The long-running Canadian progressive rock band (formed in 1977) were one of many groups that have used their time off the road to create new recordings. But for their made-in-lockdown album, Symmetry, Saga have chosen to do something special: new versions of classic songs from older albums, rearranged for acoustic instruments, played with guest musicians, and introducing new feels (even a touch of bluegrass?) into the band’s stately, majestic prog-rock epics.
“For the most part, it’s not just taking our old songs and playing unplugged versions of them,” Saga vocalist Michael Sadler told Goldmine. “We actually reimagined them as new arrangements. In some cases there are brand-new melody lines, because you have to make adjustments when breaking a song down, especially with all of the keyboards and the kind of guitar that (guitarist) Ian (Crichton) plays. If you break that down to a smaller, more intimate setting, a lot of things don’t translate.”
Reimaginging their songs for Symmetry necessitated, in some cases, rebuilding them from the ground up. Sadler recalled not just adjusting vocal keys, but also, in the case of “Wind Him Up,” changing the lyric to make it current. He even developed some new vocal melodies.
“It was a great challenge,” Sadler said. But the band didn’t want to let fans down by just putting out a rote regurgitation of old songs. “That’s not what this record is, and that’s what I hope people realize, because you have to hear it to actually get it, what we’re trying to do with it.”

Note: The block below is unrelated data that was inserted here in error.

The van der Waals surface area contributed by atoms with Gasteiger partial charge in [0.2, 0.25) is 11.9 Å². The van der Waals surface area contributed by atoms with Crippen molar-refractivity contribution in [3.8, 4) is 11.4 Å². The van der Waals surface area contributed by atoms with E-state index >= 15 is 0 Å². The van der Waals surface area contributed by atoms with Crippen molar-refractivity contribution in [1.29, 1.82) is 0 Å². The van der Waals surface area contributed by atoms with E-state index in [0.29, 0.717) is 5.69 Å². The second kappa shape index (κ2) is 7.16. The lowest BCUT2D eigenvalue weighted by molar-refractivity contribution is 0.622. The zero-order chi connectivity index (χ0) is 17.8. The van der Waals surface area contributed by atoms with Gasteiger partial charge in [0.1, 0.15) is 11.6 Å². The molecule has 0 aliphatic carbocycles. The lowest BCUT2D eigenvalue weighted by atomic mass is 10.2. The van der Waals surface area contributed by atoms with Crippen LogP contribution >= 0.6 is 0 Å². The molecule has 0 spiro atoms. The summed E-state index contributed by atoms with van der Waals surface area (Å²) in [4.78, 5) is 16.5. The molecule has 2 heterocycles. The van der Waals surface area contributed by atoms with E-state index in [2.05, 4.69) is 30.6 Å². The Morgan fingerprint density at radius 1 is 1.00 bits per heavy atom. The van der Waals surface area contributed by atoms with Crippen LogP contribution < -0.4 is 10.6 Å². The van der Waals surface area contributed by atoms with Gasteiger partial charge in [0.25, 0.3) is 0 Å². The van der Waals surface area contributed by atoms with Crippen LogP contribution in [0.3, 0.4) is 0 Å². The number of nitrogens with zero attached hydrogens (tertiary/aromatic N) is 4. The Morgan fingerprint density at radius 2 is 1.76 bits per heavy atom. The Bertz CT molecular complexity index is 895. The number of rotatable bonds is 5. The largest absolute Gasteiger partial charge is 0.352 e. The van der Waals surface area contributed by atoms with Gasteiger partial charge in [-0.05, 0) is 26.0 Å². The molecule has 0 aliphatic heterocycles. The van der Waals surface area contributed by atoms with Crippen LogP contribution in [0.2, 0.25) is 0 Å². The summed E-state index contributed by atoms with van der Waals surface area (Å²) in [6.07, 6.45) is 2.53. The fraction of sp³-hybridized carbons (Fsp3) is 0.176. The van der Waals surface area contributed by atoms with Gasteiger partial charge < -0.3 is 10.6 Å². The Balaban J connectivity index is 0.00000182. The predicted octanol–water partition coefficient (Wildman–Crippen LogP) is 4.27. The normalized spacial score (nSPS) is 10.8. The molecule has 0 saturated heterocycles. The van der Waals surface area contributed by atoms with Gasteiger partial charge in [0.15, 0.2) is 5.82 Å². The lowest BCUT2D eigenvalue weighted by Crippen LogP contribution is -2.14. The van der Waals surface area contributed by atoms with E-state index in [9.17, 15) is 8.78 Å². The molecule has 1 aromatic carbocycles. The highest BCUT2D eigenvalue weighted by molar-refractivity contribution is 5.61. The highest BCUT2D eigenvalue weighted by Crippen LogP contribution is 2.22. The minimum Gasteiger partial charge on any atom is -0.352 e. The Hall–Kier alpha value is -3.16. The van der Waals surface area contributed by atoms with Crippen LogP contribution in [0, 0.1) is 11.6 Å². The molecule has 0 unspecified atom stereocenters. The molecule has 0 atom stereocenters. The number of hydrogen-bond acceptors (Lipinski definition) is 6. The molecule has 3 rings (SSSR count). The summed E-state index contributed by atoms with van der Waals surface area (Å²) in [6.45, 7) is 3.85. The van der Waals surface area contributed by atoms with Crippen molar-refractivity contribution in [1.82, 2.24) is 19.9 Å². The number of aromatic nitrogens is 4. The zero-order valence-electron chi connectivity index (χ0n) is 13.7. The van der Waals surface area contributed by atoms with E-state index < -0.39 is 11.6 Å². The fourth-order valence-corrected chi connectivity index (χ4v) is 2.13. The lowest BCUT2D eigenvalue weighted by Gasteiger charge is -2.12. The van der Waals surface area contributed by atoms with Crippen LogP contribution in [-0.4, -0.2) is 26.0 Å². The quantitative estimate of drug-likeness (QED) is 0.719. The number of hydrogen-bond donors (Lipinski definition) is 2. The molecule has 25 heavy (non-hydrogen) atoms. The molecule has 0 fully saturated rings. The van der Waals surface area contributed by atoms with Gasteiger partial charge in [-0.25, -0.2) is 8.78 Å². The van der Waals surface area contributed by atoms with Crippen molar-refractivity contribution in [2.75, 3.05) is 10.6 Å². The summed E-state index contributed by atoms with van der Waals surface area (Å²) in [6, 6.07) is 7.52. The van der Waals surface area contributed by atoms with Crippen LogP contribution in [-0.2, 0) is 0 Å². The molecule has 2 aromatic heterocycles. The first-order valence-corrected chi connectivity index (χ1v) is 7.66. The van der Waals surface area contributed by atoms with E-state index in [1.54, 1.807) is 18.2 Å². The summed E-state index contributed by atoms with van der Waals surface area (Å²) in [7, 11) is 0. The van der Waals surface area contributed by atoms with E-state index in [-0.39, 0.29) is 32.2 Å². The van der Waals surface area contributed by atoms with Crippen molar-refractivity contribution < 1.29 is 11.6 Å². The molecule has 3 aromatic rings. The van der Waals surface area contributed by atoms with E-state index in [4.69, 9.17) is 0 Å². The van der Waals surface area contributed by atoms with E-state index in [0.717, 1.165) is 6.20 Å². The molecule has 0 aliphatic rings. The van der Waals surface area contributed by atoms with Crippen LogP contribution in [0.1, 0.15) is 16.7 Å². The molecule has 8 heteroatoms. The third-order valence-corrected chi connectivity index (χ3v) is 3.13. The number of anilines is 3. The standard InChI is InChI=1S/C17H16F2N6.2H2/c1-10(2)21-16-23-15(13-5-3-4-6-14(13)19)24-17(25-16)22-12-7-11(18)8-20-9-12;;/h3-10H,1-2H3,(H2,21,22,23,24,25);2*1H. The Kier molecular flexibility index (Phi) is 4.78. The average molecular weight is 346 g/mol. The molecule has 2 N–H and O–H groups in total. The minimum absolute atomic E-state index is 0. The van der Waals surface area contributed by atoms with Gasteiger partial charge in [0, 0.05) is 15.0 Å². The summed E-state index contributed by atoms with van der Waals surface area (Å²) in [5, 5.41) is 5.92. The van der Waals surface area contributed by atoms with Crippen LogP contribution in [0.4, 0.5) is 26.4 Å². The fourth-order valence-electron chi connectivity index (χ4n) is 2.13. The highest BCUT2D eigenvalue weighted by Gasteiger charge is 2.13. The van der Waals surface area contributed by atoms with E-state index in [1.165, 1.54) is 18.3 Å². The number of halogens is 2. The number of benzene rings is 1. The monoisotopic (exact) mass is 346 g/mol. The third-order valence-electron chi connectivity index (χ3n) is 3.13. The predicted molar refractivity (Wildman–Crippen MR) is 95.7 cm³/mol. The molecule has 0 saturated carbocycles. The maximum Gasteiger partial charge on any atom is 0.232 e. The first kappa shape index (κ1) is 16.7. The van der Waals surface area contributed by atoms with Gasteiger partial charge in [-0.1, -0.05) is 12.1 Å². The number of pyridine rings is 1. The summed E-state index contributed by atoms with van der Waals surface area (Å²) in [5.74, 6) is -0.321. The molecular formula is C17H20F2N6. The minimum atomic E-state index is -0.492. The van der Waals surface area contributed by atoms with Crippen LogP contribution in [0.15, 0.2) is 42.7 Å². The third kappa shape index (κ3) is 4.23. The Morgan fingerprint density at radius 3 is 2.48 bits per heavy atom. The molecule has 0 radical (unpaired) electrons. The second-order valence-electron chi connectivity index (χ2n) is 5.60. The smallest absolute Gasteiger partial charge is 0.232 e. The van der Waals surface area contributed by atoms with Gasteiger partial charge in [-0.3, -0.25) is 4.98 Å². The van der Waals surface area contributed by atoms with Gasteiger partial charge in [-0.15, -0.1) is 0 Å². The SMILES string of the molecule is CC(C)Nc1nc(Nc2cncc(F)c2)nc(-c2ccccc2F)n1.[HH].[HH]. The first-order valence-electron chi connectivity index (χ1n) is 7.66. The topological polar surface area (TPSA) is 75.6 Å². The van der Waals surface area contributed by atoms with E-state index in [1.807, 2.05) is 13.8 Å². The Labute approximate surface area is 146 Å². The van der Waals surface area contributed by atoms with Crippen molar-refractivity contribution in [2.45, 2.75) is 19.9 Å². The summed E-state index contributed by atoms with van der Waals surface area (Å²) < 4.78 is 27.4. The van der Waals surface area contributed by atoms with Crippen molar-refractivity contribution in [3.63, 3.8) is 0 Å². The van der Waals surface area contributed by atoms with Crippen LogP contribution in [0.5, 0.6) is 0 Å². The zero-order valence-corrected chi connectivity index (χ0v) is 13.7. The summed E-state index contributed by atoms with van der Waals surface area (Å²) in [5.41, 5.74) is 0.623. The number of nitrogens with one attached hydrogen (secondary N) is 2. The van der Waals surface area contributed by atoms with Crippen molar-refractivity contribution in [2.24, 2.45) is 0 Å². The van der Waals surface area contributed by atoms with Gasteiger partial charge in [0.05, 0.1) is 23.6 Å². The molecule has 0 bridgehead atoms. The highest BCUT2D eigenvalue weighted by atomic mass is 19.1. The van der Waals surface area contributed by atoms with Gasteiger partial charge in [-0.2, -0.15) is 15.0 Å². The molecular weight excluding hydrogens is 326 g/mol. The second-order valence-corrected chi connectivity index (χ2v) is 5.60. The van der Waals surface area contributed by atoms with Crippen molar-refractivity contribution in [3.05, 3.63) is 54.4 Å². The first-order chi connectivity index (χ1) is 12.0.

The new album had its origins during what Sadler referred to as the band’s 2017 “sort-of farewell to the road tour. We never said we were packing it in, but we were going to put on the brakes on touring, at least for the immediate future.”
On this tour, the band served as their own opening act. “We had a backdrop that was not dissimilar to the cover of Symmetry,” Sadler recalled, “and we had acoustic instruments set up in front of it. We came out as a band called Pockets, which was the very first name the band ever had, before we released our first album. So we took on this persona of playing certain Saga tracks stripped-down. It was born then, with the hopes of perhaps getting those live recordings onto an album.”
While a planned live album from that tour didn’t materialize, the events of last year prompted a revisiting of the idea. “When things came to a halt on the last tour at the beginning of 2020, that afforded us the opportunity to go, ‘Let’s do this record, but let’s do it right. Let’s make it something special as opposed to just acoustic renditions.’ So that’s where it was born, and then with the lockdowns, it was a perfect opportunity,” Sadler said.
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